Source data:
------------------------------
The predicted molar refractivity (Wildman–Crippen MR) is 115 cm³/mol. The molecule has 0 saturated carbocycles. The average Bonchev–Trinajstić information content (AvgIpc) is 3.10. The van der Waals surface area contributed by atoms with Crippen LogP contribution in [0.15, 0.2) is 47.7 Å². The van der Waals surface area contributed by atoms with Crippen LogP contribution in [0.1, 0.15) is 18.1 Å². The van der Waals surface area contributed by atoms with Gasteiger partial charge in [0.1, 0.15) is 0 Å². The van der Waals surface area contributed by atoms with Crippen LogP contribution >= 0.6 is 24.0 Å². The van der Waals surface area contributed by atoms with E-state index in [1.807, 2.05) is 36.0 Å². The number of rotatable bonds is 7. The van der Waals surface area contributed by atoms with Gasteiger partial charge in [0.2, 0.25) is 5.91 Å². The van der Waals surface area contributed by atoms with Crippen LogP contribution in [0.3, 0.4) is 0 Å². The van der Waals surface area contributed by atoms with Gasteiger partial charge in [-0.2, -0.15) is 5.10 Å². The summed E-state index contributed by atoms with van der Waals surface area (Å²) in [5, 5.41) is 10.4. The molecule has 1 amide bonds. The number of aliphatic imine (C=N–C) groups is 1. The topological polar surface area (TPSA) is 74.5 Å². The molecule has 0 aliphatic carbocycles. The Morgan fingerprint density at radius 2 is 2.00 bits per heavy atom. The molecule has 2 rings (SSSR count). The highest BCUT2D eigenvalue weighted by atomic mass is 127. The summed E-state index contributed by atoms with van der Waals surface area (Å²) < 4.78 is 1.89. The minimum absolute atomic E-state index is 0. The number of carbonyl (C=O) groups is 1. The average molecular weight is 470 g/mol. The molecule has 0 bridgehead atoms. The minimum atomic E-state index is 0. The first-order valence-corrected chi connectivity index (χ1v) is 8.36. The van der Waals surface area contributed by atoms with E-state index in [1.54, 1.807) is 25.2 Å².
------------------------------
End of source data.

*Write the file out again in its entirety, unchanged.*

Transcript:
The predicted molar refractivity (Wildman–Crippen MR) is 115 cm³/mol. The molecule has 0 saturated carbocycles. The average Bonchev–Trinajstić information content (AvgIpc) is 3.10. The van der Waals surface area contributed by atoms with Crippen LogP contribution in [0.15, 0.2) is 47.7 Å². The van der Waals surface area contributed by atoms with Crippen LogP contribution in [0.1, 0.15) is 18.1 Å². The van der Waals surface area contributed by atoms with Gasteiger partial charge in [0.1, 0.15) is 0 Å². The van der Waals surface area contributed by atoms with Crippen LogP contribution >= 0.6 is 24.0 Å². The van der Waals surface area contributed by atoms with E-state index in [1.807, 2.05) is 36.0 Å². The number of rotatable bonds is 7. The van der Waals surface area contributed by atoms with Gasteiger partial charge in [0.2, 0.25) is 5.91 Å². The van der Waals surface area contributed by atoms with Crippen LogP contribution in [0.3, 0.4) is 0 Å². The van der Waals surface area contributed by atoms with Gasteiger partial charge in [-0.2, -0.15) is 5.10 Å². The summed E-state index contributed by atoms with van der Waals surface area (Å²) in [5, 5.41) is 10.4. The molecule has 1 amide bonds. The number of aliphatic imine (C=N–C) groups is 1. The topological polar surface area (TPSA) is 74.5 Å². The molecule has 0 aliphatic carbocycles. The Morgan fingerprint density at radius 2 is 2.00 bits per heavy atom. The molecule has 2 rings (SSSR count). The highest BCUT2D eigenvalue weighted by atomic mass is 127. The summed E-state index contributed by atoms with van der Waals surface area (Å²) < 4.78 is 1.89. The minimum absolute atomic E-state index is 0. The number of carbonyl (C=O) groups is 1. The average molecular weight is 470 g/mol. The molecule has 0 bridgehead atoms. The minimum atomic E-state index is 0. The first-order valence-corrected chi connectivity index (χ1v) is 8.36. The van der Waals surface area contributed by atoms with E-state index in [1.54, 1.807) is 25.2 Å².